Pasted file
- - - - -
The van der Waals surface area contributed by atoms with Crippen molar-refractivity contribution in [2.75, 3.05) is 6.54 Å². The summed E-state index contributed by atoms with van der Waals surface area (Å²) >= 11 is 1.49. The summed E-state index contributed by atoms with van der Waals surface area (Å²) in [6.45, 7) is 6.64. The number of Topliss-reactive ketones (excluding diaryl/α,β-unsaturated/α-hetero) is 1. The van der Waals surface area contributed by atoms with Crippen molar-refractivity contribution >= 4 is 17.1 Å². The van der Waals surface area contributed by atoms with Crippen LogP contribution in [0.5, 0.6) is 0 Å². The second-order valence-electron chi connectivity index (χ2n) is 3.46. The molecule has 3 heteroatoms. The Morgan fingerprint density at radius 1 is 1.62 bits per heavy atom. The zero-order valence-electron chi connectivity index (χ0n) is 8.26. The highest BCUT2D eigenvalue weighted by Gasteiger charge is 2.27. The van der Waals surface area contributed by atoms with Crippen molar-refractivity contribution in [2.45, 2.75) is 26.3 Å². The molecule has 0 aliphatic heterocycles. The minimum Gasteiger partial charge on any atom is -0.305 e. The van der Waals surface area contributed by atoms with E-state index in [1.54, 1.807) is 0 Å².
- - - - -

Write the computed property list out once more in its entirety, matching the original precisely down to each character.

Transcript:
The van der Waals surface area contributed by atoms with Crippen molar-refractivity contribution in [2.75, 3.05) is 6.54 Å². The summed E-state index contributed by atoms with van der Waals surface area (Å²) >= 11 is 1.49. The summed E-state index contributed by atoms with van der Waals surface area (Å²) in [6.45, 7) is 6.64. The number of Topliss-reactive ketones (excluding diaryl/α,β-unsaturated/α-hetero) is 1. The van der Waals surface area contributed by atoms with Crippen molar-refractivity contribution >= 4 is 17.1 Å². The van der Waals surface area contributed by atoms with Crippen LogP contribution in [0.5, 0.6) is 0 Å². The second-order valence-electron chi connectivity index (χ2n) is 3.46. The molecule has 3 heteroatoms. The Morgan fingerprint density at radius 1 is 1.62 bits per heavy atom. The zero-order valence-electron chi connectivity index (χ0n) is 8.26. The highest BCUT2D eigenvalue weighted by Gasteiger charge is 2.27. The van der Waals surface area contributed by atoms with Crippen molar-refractivity contribution in [2.45, 2.75) is 26.3 Å². The molecule has 0 aliphatic heterocycles. The minimum Gasteiger partial charge on any atom is -0.305 e. The van der Waals surface area contributed by atoms with E-state index in [1.54, 1.807) is 0 Å².